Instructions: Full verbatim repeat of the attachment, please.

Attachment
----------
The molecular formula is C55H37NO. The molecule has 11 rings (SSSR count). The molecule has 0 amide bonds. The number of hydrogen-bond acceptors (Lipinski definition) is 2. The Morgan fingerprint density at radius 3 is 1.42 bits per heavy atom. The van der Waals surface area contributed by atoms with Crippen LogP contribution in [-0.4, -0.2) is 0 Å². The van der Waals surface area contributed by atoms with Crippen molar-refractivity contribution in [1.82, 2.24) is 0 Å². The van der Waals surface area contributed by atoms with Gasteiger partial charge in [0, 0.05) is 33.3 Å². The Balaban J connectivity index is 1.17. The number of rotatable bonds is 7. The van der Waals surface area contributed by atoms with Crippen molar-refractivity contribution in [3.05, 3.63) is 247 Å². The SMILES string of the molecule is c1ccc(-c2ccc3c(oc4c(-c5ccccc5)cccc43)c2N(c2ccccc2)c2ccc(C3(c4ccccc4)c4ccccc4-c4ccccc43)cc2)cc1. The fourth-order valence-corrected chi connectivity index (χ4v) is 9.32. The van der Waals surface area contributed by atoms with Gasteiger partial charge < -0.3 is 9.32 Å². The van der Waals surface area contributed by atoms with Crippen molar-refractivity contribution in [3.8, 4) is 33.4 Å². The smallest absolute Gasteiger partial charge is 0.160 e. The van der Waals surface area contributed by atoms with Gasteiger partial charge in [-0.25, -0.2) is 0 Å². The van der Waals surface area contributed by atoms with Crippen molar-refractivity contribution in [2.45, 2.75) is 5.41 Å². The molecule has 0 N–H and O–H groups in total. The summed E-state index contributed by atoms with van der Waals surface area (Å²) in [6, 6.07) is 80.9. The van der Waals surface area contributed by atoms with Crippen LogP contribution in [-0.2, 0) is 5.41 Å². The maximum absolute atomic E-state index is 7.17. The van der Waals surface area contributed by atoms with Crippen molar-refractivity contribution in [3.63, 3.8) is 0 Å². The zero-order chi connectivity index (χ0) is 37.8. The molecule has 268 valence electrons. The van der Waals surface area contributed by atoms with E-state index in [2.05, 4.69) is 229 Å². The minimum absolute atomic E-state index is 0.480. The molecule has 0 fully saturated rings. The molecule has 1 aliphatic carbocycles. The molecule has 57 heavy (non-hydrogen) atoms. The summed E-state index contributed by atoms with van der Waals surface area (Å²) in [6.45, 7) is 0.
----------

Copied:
The molecular formula is C55H37NO. The molecule has 11 rings (SSSR count). The molecule has 0 amide bonds. The number of hydrogen-bond acceptors (Lipinski definition) is 2. The Morgan fingerprint density at radius 3 is 1.42 bits per heavy atom. The van der Waals surface area contributed by atoms with Crippen LogP contribution in [-0.4, -0.2) is 0 Å². The van der Waals surface area contributed by atoms with Crippen molar-refractivity contribution in [1.82, 2.24) is 0 Å². The van der Waals surface area contributed by atoms with Gasteiger partial charge in [0, 0.05) is 33.3 Å². The Balaban J connectivity index is 1.17. The number of rotatable bonds is 7. The van der Waals surface area contributed by atoms with Crippen molar-refractivity contribution in [3.05, 3.63) is 247 Å². The SMILES string of the molecule is c1ccc(-c2ccc3c(oc4c(-c5ccccc5)cccc43)c2N(c2ccccc2)c2ccc(C3(c4ccccc4)c4ccccc4-c4ccccc43)cc2)cc1. The fourth-order valence-corrected chi connectivity index (χ4v) is 9.32. The van der Waals surface area contributed by atoms with Gasteiger partial charge < -0.3 is 9.32 Å². The van der Waals surface area contributed by atoms with Crippen molar-refractivity contribution in [3.8, 4) is 33.4 Å². The smallest absolute Gasteiger partial charge is 0.160 e. The van der Waals surface area contributed by atoms with Gasteiger partial charge in [-0.25, -0.2) is 0 Å². The van der Waals surface area contributed by atoms with Crippen molar-refractivity contribution in [2.45, 2.75) is 5.41 Å². The molecule has 0 N–H and O–H groups in total. The summed E-state index contributed by atoms with van der Waals surface area (Å²) in [6, 6.07) is 80.9. The van der Waals surface area contributed by atoms with Crippen LogP contribution in [-0.2, 0) is 5.41 Å². The maximum absolute atomic E-state index is 7.17. The van der Waals surface area contributed by atoms with Crippen molar-refractivity contribution in [3.63, 3.8) is 0 Å². The zero-order chi connectivity index (χ0) is 37.8. The molecule has 268 valence electrons. The van der Waals surface area contributed by atoms with E-state index in [2.05, 4.69) is 229 Å². The minimum absolute atomic E-state index is 0.480. The molecule has 0 fully saturated rings. The molecule has 1 aliphatic carbocycles. The molecule has 57 heavy (non-hydrogen) atoms. The summed E-state index contributed by atoms with van der Waals surface area (Å²) in [6.45, 7) is 0.